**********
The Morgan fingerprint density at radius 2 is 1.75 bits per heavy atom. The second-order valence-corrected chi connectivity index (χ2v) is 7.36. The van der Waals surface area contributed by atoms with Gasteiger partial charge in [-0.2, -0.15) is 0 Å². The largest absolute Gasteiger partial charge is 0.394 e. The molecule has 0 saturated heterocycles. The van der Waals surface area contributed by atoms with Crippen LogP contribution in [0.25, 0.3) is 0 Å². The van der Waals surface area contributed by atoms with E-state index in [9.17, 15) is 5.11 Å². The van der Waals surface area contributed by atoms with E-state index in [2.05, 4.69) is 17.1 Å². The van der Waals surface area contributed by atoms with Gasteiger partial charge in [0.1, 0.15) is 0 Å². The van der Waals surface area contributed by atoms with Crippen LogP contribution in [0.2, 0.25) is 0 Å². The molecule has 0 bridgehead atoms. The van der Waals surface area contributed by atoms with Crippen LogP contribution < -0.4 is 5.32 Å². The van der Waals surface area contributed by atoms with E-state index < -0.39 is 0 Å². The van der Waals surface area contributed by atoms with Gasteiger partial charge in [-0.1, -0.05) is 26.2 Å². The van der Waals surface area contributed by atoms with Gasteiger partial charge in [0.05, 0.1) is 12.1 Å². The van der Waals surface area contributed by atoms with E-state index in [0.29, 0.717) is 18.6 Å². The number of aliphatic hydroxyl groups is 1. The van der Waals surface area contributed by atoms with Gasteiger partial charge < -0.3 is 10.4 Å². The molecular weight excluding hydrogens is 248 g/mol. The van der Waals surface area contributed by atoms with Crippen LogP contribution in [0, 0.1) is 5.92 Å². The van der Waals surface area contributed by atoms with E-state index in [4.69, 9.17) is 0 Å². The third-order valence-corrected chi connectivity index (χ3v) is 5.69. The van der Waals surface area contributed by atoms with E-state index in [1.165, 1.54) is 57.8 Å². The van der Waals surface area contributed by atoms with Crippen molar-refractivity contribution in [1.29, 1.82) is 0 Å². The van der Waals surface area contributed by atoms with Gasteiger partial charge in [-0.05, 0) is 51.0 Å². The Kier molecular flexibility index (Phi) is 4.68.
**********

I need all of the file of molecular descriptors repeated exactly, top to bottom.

The Morgan fingerprint density at radius 2 is 1.75 bits per heavy atom. The second-order valence-corrected chi connectivity index (χ2v) is 7.36. The van der Waals surface area contributed by atoms with Gasteiger partial charge in [-0.2, -0.15) is 0 Å². The largest absolute Gasteiger partial charge is 0.394 e. The molecule has 0 saturated heterocycles. The van der Waals surface area contributed by atoms with Crippen LogP contribution in [0.25, 0.3) is 0 Å². The van der Waals surface area contributed by atoms with E-state index in [9.17, 15) is 5.11 Å². The van der Waals surface area contributed by atoms with E-state index in [2.05, 4.69) is 17.1 Å². The van der Waals surface area contributed by atoms with Gasteiger partial charge in [0.1, 0.15) is 0 Å². The van der Waals surface area contributed by atoms with Crippen LogP contribution in [0.2, 0.25) is 0 Å². The molecule has 0 bridgehead atoms. The van der Waals surface area contributed by atoms with Crippen LogP contribution < -0.4 is 5.32 Å². The van der Waals surface area contributed by atoms with E-state index < -0.39 is 0 Å². The van der Waals surface area contributed by atoms with Gasteiger partial charge in [-0.1, -0.05) is 26.2 Å². The van der Waals surface area contributed by atoms with Gasteiger partial charge in [0.05, 0.1) is 12.1 Å². The van der Waals surface area contributed by atoms with E-state index in [0.29, 0.717) is 18.6 Å². The number of aliphatic hydroxyl groups is 1. The van der Waals surface area contributed by atoms with Gasteiger partial charge < -0.3 is 10.4 Å². The molecular weight excluding hydrogens is 248 g/mol. The van der Waals surface area contributed by atoms with Crippen LogP contribution in [0, 0.1) is 5.92 Å². The van der Waals surface area contributed by atoms with E-state index in [4.69, 9.17) is 0 Å². The third-order valence-corrected chi connectivity index (χ3v) is 5.69. The van der Waals surface area contributed by atoms with E-state index in [1.165, 1.54) is 57.8 Å². The van der Waals surface area contributed by atoms with Crippen molar-refractivity contribution in [1.29, 1.82) is 0 Å². The van der Waals surface area contributed by atoms with Gasteiger partial charge in [-0.05, 0) is 51.0 Å². The Kier molecular flexibility index (Phi) is 4.68.